Alternative mating tactics and spermatophore deposition sites in Doryteuthis plei. a Male-parallel mating employed by consort males, which transfer spermatophores to the female mantle cavity near the oviduct opening. b Head-to-head mating employed by sneaker males, which transfer spermatophores to the female buccal membrane, near the seminal receptacle. c Female oviduct opening bordered by membranous lips, where spermatangia (arrowheads) are attached during male-parallel mating. d Ventral region of the female buccal membrane, where spermatangia (arrowheads) are attached during head-to-head mating. Spermatangia are placed near the opening of the female storage organ (arrow). bm buccal membrane, h hectocotylus, la left ventral arm, ll left lip of the oviduct opening, ra right ventral arm, rl right lip of oviduct opening, su sucker. Originally published in Marian (2012) and reproduced with permission

Gonadal investment

Standardized major axis regression slopes and their 95% confidence interval for both testis and spermatophoric complex allometries are presented in Table 2. Based on a likelihood ratio test, testis allometric slope showed a significant difference between morphs (Fig. 4a; Table 2): sneakers, which showed a steeper slope than consorts, presented hiperallometry (slope >1), whereas consorts presented hipoallometry (slope <1). Contrarily, allometric slopes for spermatophoric complex showed no significant difference between male morphs (Table 2). This result allowed us to compare the intercepts of these allometries in dimorphic males, fitting a common slope to the data (Table 3). We found a significant difference in the intercept (elevation) for spermatophoric complex of dimorphic males, with sneakers presenting higher elevation than consorts (Fig. 4b).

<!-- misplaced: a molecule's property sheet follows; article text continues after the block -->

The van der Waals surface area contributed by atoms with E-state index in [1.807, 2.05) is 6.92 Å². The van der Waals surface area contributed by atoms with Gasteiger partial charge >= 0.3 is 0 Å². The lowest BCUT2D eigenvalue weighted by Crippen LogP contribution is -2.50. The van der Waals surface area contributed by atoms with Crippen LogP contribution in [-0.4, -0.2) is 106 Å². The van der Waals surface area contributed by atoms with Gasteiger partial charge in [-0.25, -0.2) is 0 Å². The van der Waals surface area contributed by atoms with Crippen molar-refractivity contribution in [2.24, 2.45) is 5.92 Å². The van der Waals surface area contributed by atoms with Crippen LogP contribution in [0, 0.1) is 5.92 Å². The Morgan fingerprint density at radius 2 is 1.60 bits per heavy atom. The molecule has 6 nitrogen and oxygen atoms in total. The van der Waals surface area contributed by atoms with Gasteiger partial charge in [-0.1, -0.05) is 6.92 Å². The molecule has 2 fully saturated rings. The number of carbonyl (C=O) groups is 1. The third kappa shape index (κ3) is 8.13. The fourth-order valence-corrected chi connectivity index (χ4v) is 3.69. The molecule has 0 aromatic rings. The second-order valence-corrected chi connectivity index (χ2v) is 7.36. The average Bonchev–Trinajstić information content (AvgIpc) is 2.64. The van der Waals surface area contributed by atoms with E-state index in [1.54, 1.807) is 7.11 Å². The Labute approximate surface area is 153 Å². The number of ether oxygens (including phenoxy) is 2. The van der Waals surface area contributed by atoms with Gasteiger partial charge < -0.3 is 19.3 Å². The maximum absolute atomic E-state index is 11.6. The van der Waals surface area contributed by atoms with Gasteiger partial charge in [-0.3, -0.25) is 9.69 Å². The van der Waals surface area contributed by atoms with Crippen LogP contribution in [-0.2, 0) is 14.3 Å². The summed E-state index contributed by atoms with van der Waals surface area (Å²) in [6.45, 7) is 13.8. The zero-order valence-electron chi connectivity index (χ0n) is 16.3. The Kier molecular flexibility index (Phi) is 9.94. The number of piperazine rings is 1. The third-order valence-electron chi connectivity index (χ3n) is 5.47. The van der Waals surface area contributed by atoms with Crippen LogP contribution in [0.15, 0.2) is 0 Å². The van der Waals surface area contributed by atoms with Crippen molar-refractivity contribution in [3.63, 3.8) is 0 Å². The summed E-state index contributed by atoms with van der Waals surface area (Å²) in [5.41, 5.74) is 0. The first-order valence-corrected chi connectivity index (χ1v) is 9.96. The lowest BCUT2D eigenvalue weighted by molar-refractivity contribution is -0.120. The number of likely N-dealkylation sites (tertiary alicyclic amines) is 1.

Table 2

Allometric relationships between soma and reproductive organs weight for sneaker and consort males of Doryteuthis plei


Sneakers (<ML 169.3 mm)

Consorts (>ML 169.3 mm)

Slope homogeneityb









χ 2













Spermatophoric complex











ML mantle length, ns not significant